When used properly therapeutic massage guns like Theragun can help relieve muscle soreness after a workout.
According to Joshua J. Bruner, a physical therapist at the Orthopedic Institute at Southwest Health in Platteville, Wisconsin who is board-certified in orthopedic physical therapy, therapeutic massage guns are battery-operated, handheld devices that use a combination of percussion and vibration to increase muscle flexibility and decrease pain. These devices operate in a manner similar to those of other soft tissue manipulation techniques, such as deep tissue massage. The gadget may be used with a number of attachments to target specific areas or muscle sizes.
“The massage guns work by increasing blood flow and nutrients to the tissues, stimulating receptors to decrease muscle stiffness, increasing relaxation hormone production, and decreasing pain perception in the nervous system,” explains Bruner, who is also a clinical instructor for Specialized Physical Therapy Education. Physical therapists often utilize these gadgets as an extension of their hands while treating musculoskeletal problems in the clinic, he adds. They are used by physical therapists in both sports and orthopedic settings and “may be an excellent method for people to self-massage at home to aid in the healing process after an accident or to reduce discomfort following a training session,” he adds.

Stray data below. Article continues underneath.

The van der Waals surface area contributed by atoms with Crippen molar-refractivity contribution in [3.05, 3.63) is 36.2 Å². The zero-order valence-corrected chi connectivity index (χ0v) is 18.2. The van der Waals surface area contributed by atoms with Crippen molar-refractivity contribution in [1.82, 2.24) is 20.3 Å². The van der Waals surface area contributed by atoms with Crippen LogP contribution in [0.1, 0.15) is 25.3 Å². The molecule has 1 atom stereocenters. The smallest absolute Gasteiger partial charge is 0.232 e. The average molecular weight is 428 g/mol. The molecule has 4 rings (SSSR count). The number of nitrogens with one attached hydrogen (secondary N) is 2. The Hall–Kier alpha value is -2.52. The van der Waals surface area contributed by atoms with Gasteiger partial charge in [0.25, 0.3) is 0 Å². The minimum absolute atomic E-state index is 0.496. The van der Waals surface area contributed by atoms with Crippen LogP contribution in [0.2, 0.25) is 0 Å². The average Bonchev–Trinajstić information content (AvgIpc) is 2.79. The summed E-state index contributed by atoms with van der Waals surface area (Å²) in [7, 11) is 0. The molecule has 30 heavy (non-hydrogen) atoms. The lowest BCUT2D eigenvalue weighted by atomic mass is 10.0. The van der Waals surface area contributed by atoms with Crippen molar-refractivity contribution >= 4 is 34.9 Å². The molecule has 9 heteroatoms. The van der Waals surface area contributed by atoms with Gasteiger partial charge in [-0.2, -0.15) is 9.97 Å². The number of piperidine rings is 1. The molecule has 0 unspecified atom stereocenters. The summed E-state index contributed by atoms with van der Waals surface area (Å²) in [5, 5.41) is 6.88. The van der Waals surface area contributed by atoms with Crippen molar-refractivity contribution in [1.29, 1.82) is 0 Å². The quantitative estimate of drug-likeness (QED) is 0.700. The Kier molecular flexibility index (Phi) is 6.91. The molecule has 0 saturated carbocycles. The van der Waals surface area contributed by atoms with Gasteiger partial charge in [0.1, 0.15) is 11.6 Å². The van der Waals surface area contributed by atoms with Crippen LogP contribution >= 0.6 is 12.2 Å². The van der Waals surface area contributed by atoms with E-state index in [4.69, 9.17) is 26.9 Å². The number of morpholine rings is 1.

According to Bruner, there is a dearth of scientific data on the benefits of therapeutic massage firearms. However, “benefits have been shown in terms of enhancing muscle flexibility, decreasing muscle pain, and increasing joint range of motion,” he adds. These gadgets do not seem to enhance sprint speed, vertical leap height, or strength. Individuals should get expert training to ensure the massage gun is utilized properly, Bruner adds. “Generally speaking, therapeutic massage firearms are very safe for the general public. The primary danger is that excessive usage will result in increased muscular pain, bruising, and potentially additional muscle damage,” he adds.
To minimize these side effects and possible damage, a massage gun should not be used for more than two to three minutes on a single muscle area before moving on to another location. “Prolonged usage of a particular muscle may do more damage than good,” he adds. Additionally, bony regions should be avoided, since they are often sensitive and may be unpleasant with a massage gun. When purchasing a gadget, he notes that costs range widely — from about $50 to $400 or more. “However, the difference in their efficacy is negligible,” he adds. Although more costly devices are often quieter, have a broader range of speeds, and have more attachments, there is little evidence to suggest that one device is superior to another. “While quality is important, the pounding and vibration generated by the gadget are same for all massage guns. It is the device’s mechanics, not its appearance or brand, that determines its effectiveness.” If cost is an issue, he suggests trying cheaper options such as foam rollers, massage balls, or massage sticks, which may offer comparable advantages. Therefore, should you get one? “I would strongly suggest utilizing one of these devices for certain groups such as athletes, runners, and other physically active individuals,” Bruner concludes. “Prior to utilizing them, individuals should get appropriate instruction from a professional. When supervised by a medical expert, a person who leads an active lifestyle may use one to aid in recovery from general training pain or to treat muscular injuries.”